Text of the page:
Investment Research

Research Note: Rallying into a new decade

Yes, Virginia, there is a Santa Claus… rally.

Benjamin J. Michaud Benjamin J. Michaud, CFA

Yes, Virginia, there is a Santa Claus… rally.

After finding coal in their stockings a year earlier, stock investors were rewarded in 2019 with very strong returns, capped off with a 4th quarter rally that was enjoyed around the globe. The U.S. stock market was at the top of the ‘nice’ list all year with international markets following close behind. Despite the unyielding stream of provocative headlines, 2019 was a remarkably smooth ride. In fact, the S&P 500 posted positive returns in 149 trading days in 2019, the sixth best tally since 1929.

Perhaps the most encouraging takeaway from the 4th quarter rally was broad participation. Accommodative monetary policy and improving economic conditions were the catalysts for higher stock prices across all major regions. The S&P 500 posted a solid 9.1% for the quarter, while International Developed Stocks (MSCI EAFE index) and Emerging Markets (MSCI EM Index) were up 8.2% and 11.7% respectively.

I get by with a little help from the Fed

For context, the market started 2019 recovering from the sharp losses in December of 2018 when the Federal Reserve seemed intent on raising interest rates; so perhaps some part of the gain was retracing lost ground. As the Fed shifted policy and reduced rates in the second half of 2019, stocks gathered momentum.

While stock valuations might appear to be rich in certain industries and companies, overall, we believe the prices are reasonable in the context of a stable economic environment with low unemployment, low inflation, and low real interest rates. This is a powerful economic trifecta that is difficult to discount. If inflation stays muted and credit conditions remain accommodative around the world, our mosaic paints a positive year for equities in 2020.

Still, after a year in which stocks returned over 30% it’s only natural to recalibrate the return equation looking ahead. Certainly, the elements of the S&P 500’s 2019 total return might give us extra pause: dividends provided a 2% return and earnings growth was essentially ZERO percent; but plain-old price appreciation of over 25% juiced the total return to the 5th best year in the last three decades.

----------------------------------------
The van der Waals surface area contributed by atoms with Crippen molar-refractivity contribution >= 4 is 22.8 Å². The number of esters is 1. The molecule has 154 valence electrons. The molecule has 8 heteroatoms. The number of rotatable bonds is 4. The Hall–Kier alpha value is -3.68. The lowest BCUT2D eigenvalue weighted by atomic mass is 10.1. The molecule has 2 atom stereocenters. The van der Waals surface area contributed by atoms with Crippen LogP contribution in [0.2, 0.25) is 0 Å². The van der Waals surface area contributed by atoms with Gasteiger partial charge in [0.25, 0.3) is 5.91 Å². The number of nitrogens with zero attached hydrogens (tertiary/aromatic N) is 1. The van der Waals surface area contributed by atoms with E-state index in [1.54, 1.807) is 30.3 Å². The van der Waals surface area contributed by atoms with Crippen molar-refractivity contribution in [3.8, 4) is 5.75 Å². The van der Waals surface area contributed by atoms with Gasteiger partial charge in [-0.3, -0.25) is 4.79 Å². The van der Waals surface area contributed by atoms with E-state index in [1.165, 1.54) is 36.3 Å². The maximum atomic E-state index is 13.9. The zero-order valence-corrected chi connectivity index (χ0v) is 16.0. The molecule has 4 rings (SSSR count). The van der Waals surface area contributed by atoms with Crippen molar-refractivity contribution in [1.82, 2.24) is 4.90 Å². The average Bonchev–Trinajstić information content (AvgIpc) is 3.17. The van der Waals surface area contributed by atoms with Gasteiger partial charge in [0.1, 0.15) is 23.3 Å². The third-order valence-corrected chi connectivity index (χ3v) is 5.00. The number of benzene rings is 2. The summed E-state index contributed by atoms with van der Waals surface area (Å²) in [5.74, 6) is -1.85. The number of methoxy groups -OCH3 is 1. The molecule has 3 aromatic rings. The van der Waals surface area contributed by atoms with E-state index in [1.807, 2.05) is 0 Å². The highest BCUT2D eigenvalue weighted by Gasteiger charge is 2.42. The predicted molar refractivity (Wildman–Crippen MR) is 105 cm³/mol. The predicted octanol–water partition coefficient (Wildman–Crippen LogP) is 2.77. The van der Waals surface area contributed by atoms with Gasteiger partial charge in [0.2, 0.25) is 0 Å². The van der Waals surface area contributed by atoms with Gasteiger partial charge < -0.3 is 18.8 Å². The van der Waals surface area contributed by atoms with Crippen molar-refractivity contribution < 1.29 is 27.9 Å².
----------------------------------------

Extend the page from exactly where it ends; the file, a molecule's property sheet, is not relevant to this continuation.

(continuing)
In the context of 2018’s returns, however, 2019’s returns make a little more sense. Earnings growth in 2018 was a stellar 25% driven in large part by the effects of lower taxes and investment incentives engendered by the “Tax Cuts and Jobs Act” passed in December 2017. So, naturally in 2019 it was going to be tough to improve on 2018’s earnings. The price revaluation in 2019 was, in part, a reaction to the “all-clear” sounded by the Federal Reserve on the likelihood rates would remain unchanged for the foreseeable future. The return elements between the last two years look almost like a mirror image.


Looking ahead, we are encouraged by recent earnings surprises in the fourth quarter, as well as positive forward-looking earnings guidance from company managements. We estimate 2020 earnings-per-share growth in the 4%-5% range. With a current dividend yield around 2%, we therefore expect a ‘fundamental’ return of 6%-7%. Of course, price movement is the most volatile component of returns in the short term, and over the coming year we will carefully monitor markets to determine if earnings will support current valuations. Unfortunately, our view on the market appears to be aligned with the consensus, which gives us reason to be even more vigilant.

In addition to the favorable macro environment, the technical conditions also give us reason to be optimistic that momentum will carry over into 2020. The US stock market has a long and positive record of performing well after a third Federal Reserve rate cut, averaging 14% in the following year. It’s also worth considering that since 1982 the S&P 500 returned greater than 20% in a calendar year eleven times. The market provided a positive return the following year in eight of those instances – so we shouldn’t necessarily expect U.S. stocks to correct after a strong run in 2019. Finally, we are starting to see broad strength in areas of the market that have underperformed the blue-chip US stocks. International stocks and smaller U.S. stocks have kept pace in recent quarters, and we are actively looking for opportunities in these areas given the attractive valuations.

While the potential for disruption from beyond the market remains as prevalent as ever, 2019 was yet another reminder that investors need to remain focused on the fundamentals. We encourage clients to share their concerns and keep an appropriate reserve in cash and fixed income to cover near-term living expenses. But as long-term investors, our outlook for a disciplined approach to owning stocks is as strong as ever. Our goal is simple, but not easy: own companies with sustainable competitive advantages and take the long view. Importantly, we never attempt to “time” the market by moving in or out of stocks based on a short-term market outlook. The amazing power of compounding returns over time is the true source of market profits. As John Templeton, the legendary investor, was fond of saying, “the best time to invest is when you have the money!”

This newsletter is intended for educational purposes only. For financial planning advice specific to your needs or for further information, please consult your portfolio manager.

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